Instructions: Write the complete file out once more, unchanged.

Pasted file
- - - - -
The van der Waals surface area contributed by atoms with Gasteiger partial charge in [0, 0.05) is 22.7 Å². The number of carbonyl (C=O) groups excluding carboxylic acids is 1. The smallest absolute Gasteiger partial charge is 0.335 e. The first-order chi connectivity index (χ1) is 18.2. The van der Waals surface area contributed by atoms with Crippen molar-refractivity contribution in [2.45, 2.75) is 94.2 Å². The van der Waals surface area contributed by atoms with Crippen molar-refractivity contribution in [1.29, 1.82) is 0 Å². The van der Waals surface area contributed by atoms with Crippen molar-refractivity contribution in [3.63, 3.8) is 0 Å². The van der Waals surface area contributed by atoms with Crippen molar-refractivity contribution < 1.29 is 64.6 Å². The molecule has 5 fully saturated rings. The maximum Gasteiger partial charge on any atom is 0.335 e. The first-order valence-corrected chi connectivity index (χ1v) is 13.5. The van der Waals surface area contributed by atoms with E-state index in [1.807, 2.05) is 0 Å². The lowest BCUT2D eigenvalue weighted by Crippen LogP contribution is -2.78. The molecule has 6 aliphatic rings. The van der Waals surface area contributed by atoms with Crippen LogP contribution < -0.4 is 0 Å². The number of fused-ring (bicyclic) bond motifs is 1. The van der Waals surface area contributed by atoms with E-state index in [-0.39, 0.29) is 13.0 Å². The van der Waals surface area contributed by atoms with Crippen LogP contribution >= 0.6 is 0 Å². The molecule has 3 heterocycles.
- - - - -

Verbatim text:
The van der Waals surface area contributed by atoms with Gasteiger partial charge in [0, 0.05) is 22.7 Å². The number of carbonyl (C=O) groups excluding carboxylic acids is 1. The smallest absolute Gasteiger partial charge is 0.335 e. The first-order chi connectivity index (χ1) is 18.2. The van der Waals surface area contributed by atoms with Crippen molar-refractivity contribution in [2.45, 2.75) is 94.2 Å². The van der Waals surface area contributed by atoms with Crippen molar-refractivity contribution in [1.29, 1.82) is 0 Å². The van der Waals surface area contributed by atoms with Crippen molar-refractivity contribution in [3.63, 3.8) is 0 Å². The van der Waals surface area contributed by atoms with Crippen molar-refractivity contribution < 1.29 is 64.6 Å². The molecule has 5 fully saturated rings. The maximum Gasteiger partial charge on any atom is 0.335 e. The first-order valence-corrected chi connectivity index (χ1v) is 13.5. The van der Waals surface area contributed by atoms with E-state index in [1.807, 2.05) is 0 Å². The lowest BCUT2D eigenvalue weighted by Crippen LogP contribution is -2.78. The molecule has 6 aliphatic rings. The van der Waals surface area contributed by atoms with Crippen LogP contribution < -0.4 is 0 Å². The number of fused-ring (bicyclic) bond motifs is 1. The van der Waals surface area contributed by atoms with E-state index in [-0.39, 0.29) is 13.0 Å². The van der Waals surface area contributed by atoms with Crippen LogP contribution >= 0.6 is 0 Å². The molecule has 3 heterocycles.